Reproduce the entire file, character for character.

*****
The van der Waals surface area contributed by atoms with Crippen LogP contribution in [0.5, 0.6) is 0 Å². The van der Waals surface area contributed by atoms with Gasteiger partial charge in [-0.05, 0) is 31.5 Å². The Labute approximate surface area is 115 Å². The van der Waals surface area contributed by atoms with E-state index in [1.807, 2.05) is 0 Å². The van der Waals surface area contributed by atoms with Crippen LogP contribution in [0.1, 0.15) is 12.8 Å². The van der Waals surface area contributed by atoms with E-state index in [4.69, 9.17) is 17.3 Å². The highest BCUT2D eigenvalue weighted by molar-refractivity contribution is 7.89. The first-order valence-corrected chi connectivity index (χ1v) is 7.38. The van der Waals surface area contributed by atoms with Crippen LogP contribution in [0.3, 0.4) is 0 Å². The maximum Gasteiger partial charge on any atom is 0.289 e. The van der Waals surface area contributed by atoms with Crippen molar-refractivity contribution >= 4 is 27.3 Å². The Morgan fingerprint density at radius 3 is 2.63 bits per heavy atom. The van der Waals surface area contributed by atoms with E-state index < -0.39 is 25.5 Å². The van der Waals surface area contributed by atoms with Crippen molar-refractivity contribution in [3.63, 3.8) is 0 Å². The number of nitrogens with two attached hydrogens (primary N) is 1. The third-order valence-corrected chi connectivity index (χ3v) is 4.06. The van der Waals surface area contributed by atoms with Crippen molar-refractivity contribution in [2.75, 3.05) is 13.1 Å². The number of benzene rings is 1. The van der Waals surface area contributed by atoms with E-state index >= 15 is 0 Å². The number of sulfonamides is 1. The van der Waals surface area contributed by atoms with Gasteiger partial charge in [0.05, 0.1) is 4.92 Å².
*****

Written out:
The van der Waals surface area contributed by atoms with Crippen LogP contribution in [0.5, 0.6) is 0 Å². The van der Waals surface area contributed by atoms with Gasteiger partial charge in [-0.05, 0) is 31.5 Å². The Labute approximate surface area is 115 Å². The van der Waals surface area contributed by atoms with E-state index in [1.807, 2.05) is 0 Å². The van der Waals surface area contributed by atoms with Crippen LogP contribution in [0.1, 0.15) is 12.8 Å². The van der Waals surface area contributed by atoms with E-state index in [4.69, 9.17) is 17.3 Å². The highest BCUT2D eigenvalue weighted by molar-refractivity contribution is 7.89. The first-order valence-corrected chi connectivity index (χ1v) is 7.38. The van der Waals surface area contributed by atoms with Crippen LogP contribution in [0.3, 0.4) is 0 Å². The maximum Gasteiger partial charge on any atom is 0.289 e. The van der Waals surface area contributed by atoms with Crippen molar-refractivity contribution >= 4 is 27.3 Å². The Morgan fingerprint density at radius 3 is 2.63 bits per heavy atom. The van der Waals surface area contributed by atoms with E-state index < -0.39 is 25.5 Å². The van der Waals surface area contributed by atoms with Crippen molar-refractivity contribution in [3.63, 3.8) is 0 Å². The number of nitrogens with two attached hydrogens (primary N) is 1. The third-order valence-corrected chi connectivity index (χ3v) is 4.06. The van der Waals surface area contributed by atoms with Crippen molar-refractivity contribution in [2.75, 3.05) is 13.1 Å². The number of benzene rings is 1. The van der Waals surface area contributed by atoms with E-state index >= 15 is 0 Å². The number of sulfonamides is 1. The van der Waals surface area contributed by atoms with Gasteiger partial charge in [0.05, 0.1) is 4.92 Å².